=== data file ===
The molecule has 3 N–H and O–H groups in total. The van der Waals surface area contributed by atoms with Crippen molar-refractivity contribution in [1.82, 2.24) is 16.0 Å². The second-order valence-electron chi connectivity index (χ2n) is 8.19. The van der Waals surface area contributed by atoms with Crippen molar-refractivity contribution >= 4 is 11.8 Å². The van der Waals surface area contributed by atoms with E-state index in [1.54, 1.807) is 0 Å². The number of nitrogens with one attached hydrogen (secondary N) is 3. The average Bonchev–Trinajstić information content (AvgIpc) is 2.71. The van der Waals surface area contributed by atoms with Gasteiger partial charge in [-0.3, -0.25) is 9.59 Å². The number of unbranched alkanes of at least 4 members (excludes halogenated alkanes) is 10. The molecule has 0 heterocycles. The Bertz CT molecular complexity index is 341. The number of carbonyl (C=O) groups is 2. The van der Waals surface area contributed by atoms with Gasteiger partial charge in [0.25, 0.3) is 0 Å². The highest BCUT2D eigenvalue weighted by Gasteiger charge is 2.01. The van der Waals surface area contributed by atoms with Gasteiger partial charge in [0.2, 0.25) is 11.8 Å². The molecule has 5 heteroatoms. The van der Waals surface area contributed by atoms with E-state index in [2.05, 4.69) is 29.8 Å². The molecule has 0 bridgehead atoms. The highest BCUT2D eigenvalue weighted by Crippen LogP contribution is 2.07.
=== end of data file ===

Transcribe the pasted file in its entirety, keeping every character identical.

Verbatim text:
The molecule has 3 N–H and O–H groups in total. The van der Waals surface area contributed by atoms with Crippen molar-refractivity contribution in [1.82, 2.24) is 16.0 Å². The second-order valence-electron chi connectivity index (χ2n) is 8.19. The van der Waals surface area contributed by atoms with Crippen molar-refractivity contribution >= 4 is 11.8 Å². The van der Waals surface area contributed by atoms with E-state index in [1.54, 1.807) is 0 Å². The number of nitrogens with one attached hydrogen (secondary N) is 3. The average Bonchev–Trinajstić information content (AvgIpc) is 2.71. The van der Waals surface area contributed by atoms with Gasteiger partial charge in [-0.3, -0.25) is 9.59 Å². The number of unbranched alkanes of at least 4 members (excludes halogenated alkanes) is 10. The molecule has 0 heterocycles. The Bertz CT molecular complexity index is 341. The number of carbonyl (C=O) groups is 2. The van der Waals surface area contributed by atoms with Gasteiger partial charge in [0.25, 0.3) is 0 Å². The highest BCUT2D eigenvalue weighted by Gasteiger charge is 2.01. The van der Waals surface area contributed by atoms with Gasteiger partial charge in [0.2, 0.25) is 11.8 Å². The molecule has 5 heteroatoms. The van der Waals surface area contributed by atoms with E-state index in [2.05, 4.69) is 29.8 Å². The molecule has 0 bridgehead atoms. The highest BCUT2D eigenvalue weighted by Crippen LogP contribution is 2.07.